Heart transplant gives Philadelphia woman a second chance at life
Heart disease is not something you typically think about at a young age. But ever since elementary school, when Philadelphia native Laverne Clark started having tightness in her chest, shortness of breath and leg cramping, this was her reality.
It wasn’t until Laverne was 19 that she was formally diagnosed with an enlarged heart. By age 20, a cardiologist confirmed she had a serious heart condition, caused by a virus that had destroyed her heart, and put her on medication.
As the years went by, Laverne could feel her body deteriorating. In her 30s, she developed an arrhythmia and got a pacemaker. Within five years, she went through two pacemakers, yet her heart kept getting progressively worse. By age 40, doctors said her only chance at living a full life was to have a heart transplant.
“I tried to get by,” Laverne said. “I tried to keep pushing myself, but it got harder and harder. I couldn’t work anymore, and I was so tired. I had a lot of swelling — in my stomach and legs. I couldn’t even walk the steps in my house to go to the bathroom.”
One night, as Laverne was making dinner, she got the call she had been awaiting for over a year: There was a heart available for her.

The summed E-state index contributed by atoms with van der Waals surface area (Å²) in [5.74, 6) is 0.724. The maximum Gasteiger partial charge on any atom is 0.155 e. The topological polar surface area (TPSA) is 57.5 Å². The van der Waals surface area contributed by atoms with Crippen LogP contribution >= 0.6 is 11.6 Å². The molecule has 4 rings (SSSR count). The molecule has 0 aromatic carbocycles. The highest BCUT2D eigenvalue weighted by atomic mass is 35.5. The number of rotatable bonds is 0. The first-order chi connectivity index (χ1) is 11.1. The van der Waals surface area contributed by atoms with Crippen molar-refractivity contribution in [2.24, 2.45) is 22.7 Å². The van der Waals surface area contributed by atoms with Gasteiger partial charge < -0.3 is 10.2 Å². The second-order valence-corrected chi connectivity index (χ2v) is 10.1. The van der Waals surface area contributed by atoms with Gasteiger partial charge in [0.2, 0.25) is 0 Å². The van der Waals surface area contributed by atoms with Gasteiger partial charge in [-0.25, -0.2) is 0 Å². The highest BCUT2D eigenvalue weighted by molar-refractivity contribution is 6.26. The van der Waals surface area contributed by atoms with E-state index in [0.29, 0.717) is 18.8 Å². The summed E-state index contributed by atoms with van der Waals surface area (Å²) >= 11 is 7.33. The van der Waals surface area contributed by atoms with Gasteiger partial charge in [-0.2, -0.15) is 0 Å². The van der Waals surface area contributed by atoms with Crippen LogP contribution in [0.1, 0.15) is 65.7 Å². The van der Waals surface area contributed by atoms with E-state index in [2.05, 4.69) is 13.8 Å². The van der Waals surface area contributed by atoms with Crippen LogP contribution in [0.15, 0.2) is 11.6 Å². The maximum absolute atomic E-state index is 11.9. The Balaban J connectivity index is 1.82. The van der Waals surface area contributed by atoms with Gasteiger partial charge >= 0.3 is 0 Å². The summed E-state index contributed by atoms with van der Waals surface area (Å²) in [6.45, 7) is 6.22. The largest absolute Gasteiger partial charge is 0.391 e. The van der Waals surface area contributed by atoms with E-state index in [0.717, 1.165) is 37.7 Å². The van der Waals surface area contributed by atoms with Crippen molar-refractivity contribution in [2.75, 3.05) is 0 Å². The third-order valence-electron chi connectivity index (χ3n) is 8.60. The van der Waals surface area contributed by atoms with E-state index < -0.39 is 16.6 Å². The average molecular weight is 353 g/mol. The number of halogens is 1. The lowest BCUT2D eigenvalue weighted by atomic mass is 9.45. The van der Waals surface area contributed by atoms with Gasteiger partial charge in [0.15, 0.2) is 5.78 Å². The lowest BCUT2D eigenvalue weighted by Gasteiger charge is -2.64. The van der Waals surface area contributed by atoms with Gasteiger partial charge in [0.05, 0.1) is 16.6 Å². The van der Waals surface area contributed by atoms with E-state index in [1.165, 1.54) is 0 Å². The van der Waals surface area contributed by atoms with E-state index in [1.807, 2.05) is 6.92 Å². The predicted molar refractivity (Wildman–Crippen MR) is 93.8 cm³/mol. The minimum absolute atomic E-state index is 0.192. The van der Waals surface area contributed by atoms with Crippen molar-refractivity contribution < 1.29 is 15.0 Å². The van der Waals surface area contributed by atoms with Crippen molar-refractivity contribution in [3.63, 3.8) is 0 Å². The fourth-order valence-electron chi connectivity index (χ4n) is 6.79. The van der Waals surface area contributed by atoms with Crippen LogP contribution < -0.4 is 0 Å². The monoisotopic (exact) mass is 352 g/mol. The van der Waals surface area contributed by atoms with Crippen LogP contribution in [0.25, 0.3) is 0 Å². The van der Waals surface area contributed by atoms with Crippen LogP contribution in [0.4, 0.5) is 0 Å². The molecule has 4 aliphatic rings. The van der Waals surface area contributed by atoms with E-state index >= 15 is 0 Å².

“I don’t think that I ever really thought I would get a heart,” she said. “I didn’t have much hope at that point. My goal had been to live until my daughter was out of high school, and to make sure that she was grown.”
It took some time for Laverne to heal, but now she’s stronger than ever. More than a decade after her transplant, she is a regular participant at the Donate Life Transplant Games of America, competing in the 100-meter run and the long jump, and even winning a medal.
“I’ve been able to do a lot since my transplant,” Laverne said. “I saw my daughter get married and have children. I’ve been able to travel.”
Laverne has been in touch with the donor family and promised them she would educate others about how her gift has completely changed her life. It’s what drives her to volunteer for Gift of Life and advocate for organ donation through public speaking.
“Words cannot express how grateful I am for my donor,” she said.